As our exploration of the imagery of the over 50s comes to a close, we got some insight from the experts who know them best – 50-somethings themselves
Back in the 90s, working on a hi-lo culture magazine, a colleague, ‘Bill’ was tasked to review Martin Amis’ new novel The Information, which was causing a bit of a stir at the time. Amis had got rid of his agent Pat Kavanagh, wife of his close friend Julian Barnes, and his new agent Andrew Wylie had achieved an advance of £500,000 for the novel, a hefty amount for a literary work with big words. ‘Bill’, faced with the kind of impossible deadline that for a young man was merely a dare, arrived in, exasperated, wired, excited, having read this bicep-building book in practically one sitting, declaring in mock-indignation “All night, coffee and sugar, just to find out that Martin Bloody Amis, the best writer of his generation takes five hundred pages to reveal The Information…that we are all going to die!”
Being a 20-something, it just didn’t make sense. Of course you’re going to die. But really? 500 pages? It’s been said that in your 30s you’re too busy cleaning up the mess of your 20s so you don’t have time to notice. But by your 40s The Information alarm starts ringing. By your 50s, it’s written into physical signs – your hairline goes one direction, your gut in another. The Information starts shaping your choices, your decisions. The Information isn’t really mortality, it’s having a heightened sense of time, an awareness and sensitivity to time. The truth is, The Information is the brief you have been waiting for – the brief that gives you perfect clarity.
We asked some 50-somethings to let us into some ‘secret knowledge’ they have discovered since becoming 50.
Never Stop Moving. The Mason Dixon Line is the apex of the trail. Twenty-five miles north is York, Pa. Twenty-five miles south sits Baltimore, MD. The man in the helmet and tight bike shorts told me that he was 70 years old. He had just ridden 40 miles with another 10 to go until he was back home.
How do you stay so healthy, so good looking, I asked? He said, “I never stop moving”.
On America’s bike trails, on our rivers, along our running paths, in our pools, at our gyms and even in our boxing rings exists a new-old group. People who are older then seventy but still are going strong are the people who never stop moving.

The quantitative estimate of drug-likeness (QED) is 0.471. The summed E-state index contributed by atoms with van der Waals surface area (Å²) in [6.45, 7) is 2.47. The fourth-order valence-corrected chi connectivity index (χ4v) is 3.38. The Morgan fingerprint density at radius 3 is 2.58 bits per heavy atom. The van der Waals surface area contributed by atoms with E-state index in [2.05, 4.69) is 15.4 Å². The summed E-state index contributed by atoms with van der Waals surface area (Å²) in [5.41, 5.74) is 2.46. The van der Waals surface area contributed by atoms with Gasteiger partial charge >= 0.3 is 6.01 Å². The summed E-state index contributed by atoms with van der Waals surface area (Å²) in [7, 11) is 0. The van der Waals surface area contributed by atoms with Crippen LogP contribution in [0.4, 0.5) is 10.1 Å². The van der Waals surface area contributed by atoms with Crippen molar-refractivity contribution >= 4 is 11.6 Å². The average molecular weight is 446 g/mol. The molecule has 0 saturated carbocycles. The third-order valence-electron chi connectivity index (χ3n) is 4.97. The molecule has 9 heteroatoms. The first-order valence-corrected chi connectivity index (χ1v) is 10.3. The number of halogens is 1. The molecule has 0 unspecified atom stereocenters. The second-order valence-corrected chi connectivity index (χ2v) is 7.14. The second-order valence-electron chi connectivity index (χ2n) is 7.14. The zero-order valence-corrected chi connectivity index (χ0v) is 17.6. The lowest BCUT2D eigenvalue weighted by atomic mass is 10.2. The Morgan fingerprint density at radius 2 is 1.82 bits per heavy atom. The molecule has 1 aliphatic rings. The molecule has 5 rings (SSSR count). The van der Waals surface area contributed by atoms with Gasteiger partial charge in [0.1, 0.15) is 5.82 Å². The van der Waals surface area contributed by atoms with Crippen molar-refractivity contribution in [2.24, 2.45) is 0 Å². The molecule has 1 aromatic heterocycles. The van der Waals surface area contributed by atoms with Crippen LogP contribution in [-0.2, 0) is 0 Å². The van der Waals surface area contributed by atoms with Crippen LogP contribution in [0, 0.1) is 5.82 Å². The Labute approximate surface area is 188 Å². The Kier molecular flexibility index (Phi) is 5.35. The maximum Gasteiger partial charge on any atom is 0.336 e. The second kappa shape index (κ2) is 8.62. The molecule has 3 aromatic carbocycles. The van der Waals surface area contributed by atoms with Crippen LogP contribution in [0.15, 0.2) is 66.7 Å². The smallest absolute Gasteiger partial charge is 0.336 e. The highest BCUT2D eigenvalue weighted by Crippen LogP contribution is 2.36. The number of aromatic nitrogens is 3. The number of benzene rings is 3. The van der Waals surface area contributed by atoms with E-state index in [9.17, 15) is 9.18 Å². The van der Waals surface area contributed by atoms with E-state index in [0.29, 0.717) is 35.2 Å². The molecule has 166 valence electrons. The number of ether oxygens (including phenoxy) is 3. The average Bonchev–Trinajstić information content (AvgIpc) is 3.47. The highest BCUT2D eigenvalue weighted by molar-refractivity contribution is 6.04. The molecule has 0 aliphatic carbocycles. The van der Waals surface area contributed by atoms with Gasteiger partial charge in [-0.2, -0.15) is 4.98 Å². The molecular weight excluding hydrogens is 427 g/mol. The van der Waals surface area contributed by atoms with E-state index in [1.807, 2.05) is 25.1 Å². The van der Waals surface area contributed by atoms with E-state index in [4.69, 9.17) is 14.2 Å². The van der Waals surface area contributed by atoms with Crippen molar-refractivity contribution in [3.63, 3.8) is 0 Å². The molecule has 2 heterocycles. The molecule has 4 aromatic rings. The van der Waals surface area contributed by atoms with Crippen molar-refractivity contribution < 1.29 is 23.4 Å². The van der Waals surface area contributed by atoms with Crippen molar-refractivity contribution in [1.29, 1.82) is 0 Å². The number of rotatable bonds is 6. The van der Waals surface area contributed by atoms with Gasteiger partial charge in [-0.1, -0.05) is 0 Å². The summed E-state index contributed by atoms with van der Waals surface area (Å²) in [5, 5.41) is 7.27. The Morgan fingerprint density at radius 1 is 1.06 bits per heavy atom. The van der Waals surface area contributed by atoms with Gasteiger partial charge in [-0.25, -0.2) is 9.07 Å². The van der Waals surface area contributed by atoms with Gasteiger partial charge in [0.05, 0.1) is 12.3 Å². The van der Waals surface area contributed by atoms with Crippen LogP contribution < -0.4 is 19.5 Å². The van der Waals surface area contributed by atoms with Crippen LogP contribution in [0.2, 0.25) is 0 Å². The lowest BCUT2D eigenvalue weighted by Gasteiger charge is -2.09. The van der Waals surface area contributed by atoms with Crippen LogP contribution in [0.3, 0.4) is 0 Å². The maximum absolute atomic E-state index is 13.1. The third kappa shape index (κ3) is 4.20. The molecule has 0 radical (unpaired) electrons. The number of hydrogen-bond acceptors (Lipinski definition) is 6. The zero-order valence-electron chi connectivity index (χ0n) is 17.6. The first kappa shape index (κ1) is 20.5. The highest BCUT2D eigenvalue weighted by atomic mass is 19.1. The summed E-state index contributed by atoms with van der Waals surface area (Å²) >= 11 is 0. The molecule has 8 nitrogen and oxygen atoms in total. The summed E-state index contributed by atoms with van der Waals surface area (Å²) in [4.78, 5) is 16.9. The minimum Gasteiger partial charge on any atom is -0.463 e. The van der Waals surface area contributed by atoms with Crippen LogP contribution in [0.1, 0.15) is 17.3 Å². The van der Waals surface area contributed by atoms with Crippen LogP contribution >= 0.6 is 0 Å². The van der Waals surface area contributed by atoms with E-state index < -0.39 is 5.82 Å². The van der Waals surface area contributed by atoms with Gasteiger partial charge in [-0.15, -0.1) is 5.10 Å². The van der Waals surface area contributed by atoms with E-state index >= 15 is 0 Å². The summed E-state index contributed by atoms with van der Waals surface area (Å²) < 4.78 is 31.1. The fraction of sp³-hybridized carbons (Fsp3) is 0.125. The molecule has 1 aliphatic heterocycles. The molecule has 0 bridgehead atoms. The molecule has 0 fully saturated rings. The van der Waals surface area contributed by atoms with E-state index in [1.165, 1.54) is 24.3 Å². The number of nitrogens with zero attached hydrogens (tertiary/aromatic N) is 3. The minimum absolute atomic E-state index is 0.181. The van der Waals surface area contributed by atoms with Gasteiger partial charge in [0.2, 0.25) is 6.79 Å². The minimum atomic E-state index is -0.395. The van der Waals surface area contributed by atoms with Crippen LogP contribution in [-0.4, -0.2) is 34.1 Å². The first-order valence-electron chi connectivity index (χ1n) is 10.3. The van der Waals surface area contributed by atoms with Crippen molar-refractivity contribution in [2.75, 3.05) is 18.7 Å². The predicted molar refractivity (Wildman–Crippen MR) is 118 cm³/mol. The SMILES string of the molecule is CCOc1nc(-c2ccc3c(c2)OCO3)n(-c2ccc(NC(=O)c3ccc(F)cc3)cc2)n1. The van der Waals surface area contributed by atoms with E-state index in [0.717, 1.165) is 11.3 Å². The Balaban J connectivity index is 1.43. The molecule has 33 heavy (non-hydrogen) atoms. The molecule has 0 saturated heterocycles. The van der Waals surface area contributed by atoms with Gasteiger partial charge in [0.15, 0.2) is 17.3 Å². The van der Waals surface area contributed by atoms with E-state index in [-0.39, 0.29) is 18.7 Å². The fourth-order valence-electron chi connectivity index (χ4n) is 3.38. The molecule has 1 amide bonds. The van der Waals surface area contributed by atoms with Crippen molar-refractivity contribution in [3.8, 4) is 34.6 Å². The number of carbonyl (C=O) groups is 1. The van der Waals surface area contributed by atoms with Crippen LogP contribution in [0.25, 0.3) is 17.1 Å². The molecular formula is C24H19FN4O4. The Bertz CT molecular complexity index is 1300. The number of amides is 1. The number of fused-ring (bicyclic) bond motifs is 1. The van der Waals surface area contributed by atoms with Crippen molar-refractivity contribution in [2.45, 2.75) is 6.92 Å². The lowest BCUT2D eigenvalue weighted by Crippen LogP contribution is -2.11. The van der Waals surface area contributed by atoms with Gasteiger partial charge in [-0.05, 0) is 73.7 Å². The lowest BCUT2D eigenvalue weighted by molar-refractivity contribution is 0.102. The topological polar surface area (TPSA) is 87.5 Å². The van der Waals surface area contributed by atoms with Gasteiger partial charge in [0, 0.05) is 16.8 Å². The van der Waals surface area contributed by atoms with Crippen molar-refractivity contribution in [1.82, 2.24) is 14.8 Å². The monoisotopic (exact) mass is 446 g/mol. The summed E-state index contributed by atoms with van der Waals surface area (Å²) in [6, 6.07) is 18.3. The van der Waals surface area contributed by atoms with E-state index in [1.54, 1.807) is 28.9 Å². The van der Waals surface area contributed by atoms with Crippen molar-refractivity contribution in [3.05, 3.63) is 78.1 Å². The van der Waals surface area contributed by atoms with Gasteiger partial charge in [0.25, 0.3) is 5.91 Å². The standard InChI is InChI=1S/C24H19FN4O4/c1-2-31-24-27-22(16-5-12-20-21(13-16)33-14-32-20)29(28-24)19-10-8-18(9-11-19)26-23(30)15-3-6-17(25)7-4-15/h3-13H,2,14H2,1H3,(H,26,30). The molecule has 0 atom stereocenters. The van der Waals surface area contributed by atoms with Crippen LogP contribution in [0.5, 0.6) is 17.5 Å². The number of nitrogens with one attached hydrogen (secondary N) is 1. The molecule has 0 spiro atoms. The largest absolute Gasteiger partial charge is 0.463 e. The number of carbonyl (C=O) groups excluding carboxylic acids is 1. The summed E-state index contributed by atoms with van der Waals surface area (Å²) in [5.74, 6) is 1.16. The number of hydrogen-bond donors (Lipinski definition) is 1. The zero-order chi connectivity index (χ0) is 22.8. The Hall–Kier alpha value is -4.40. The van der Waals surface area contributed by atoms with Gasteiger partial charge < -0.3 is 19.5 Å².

This summer I assigned myself a project, Never Stop Moving. I admire these “retirees” who look at the golden years as an opportunity for continued self-improvement. Like my subjects, I never want to stop moving.
Jade, 50-Something Teacher
I am radical Jade.
I am 56.
I am a teacher.
Being in my 50s has made me realise that I have yet so much I would like to accomplish in my life. I have made more realistic goals to achieve each year for myself. I have discovered that I like to make a difference in my life with my family and friends. Spending more time with them if possible. This year I have taken up the challenge to be an event organiser for a social group which I thoroughly enjoy. I would never have dreamed of doing this when I was in my 40s.
I’m 55. I’ve waited all my life for a full and fulfilled sex life and here it is. I’ve worked through my youthful insecurities, I’ve figured what to avoid and what to seek and I’ve found the confidence that I always envied in others but which I now realize was only for show. And with confidence comes quantity, quality and downright dirty uninhibited sex. Kids – what do they know? Not much but they’ll learn! I know because I’m teaching them….
Get into the 21st Century
Keep fit – walk, jog or dance
Embrace the wrinkles
Have fun with your children
Don’t bracket over 50s as Senior!
A grad student was telling me a few weeks ago how her generation was the last to experience the world before the internet. A world before the memory previously filed in our heads could be stored externally, in ‘meat-free’ search engines and databases. And then I read an article in the newspaper with someone saying the same thing, a young person wondering what it was like, what ‘time’ was like, in the age before the interruptions of cellphones, smartphones and the internet. Or at least I think I read this article? But then again maybe I didn’t? Maybe it’s a memory collage? Over 50, there are so many memory layers, short-term and long-term, that get mashed. Confusing, mildly annoying but also weirdly liberating.
There are 5 ages of man, not 7:
Gaga – Lager – Saga – Aga – and then back to Gaga! I guess I’m still at the lager stage!